Re: More to the story....
I would have to take exception to at least one of the points you make reference to in your paper
'Using Storage Class Memory for Archives with DAWN, a Durable Array of Wimpy Nodes'
"Even assuming data is overwritten daily, it would take over 25 years for a conservative write endurance of 10,000 cycles to be ex-ceeded . Of greater concern are the issues of read dis-turb and data retention. "
The only mention I can see of 10,000 is related to 'latency' tests.
'Empirical Evaluation of NAND Flash Memory Performance'
Which goes on to state ( in the next paragraph):
"Due to the high variance of the measured endurance values, we have not collected enough data to draw strong inferences, and so report general trends instead of detailed results."
More of an issue, it the fact that since this was a 'latency' test for device speed, the writes & reads would have been in a highly compact burst on a 'new'ish chip. ( even the de-soldered devices)
They state they measure "3.2 Endurance " by:
"Program/erase endurance was tested by repeatedly pro-gramming a single page with all zeroes, and then erasing the containing block. Although rated device endurance ranges from 10^4 to 10^5 program/erase cycles, in Figure 5 we see that measured endurance was higher, often by nearly two orders of magnitude, with a small number of outliers."
So basically this 10,000 writes was performed in a burst with values of 00 & FF ( Nand flash erases to FF)
which is not a true test of an MLC device, since the test is only testing 2 of the possible 4 states the cell can store AND the test is angled to minimize read/write disturbs from adjacent cells, not to mention the two BEST values for the read/write amps. to pick out. ( I say that because the author appears to be fully aware of how MLC devices function(2.1) but uses a 'non-standard' representation for his test data all '1' or '0')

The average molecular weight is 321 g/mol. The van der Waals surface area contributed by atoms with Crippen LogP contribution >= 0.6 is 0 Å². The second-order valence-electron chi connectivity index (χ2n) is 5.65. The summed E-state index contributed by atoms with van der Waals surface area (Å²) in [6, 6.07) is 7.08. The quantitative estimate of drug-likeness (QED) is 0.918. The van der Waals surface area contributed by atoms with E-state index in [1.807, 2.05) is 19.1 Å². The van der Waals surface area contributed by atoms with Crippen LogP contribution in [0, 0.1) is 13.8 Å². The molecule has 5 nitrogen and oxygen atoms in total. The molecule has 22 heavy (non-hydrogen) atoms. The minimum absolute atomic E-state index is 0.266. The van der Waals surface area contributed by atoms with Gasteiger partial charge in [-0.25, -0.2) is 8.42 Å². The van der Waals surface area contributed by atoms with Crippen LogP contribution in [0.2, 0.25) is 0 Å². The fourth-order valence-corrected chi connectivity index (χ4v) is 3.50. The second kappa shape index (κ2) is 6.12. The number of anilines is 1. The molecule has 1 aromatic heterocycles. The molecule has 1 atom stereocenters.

There is also no mention of:
1. The Block number they choose, in their 'single' block test ( that result seems to make me think it was block 0, which all manufacturers give the highest R/W rating to)
2.The ambient conditions the tests were performed at.
3. No mention of the Read ID's of the chips tested in . ( manufacturers part numbers on the case are NOT an indication of the enclosed die, they might have been all from the same manufacturer)
I would 'like' to have seen the endurance data 'test' performed with a range of test data
1. 'True random data'
2. 'Marching ones'
3. 'Marching Zeros'
Really I would have expected a far better testing regime from the paper, I would have some concerns about the conclusions.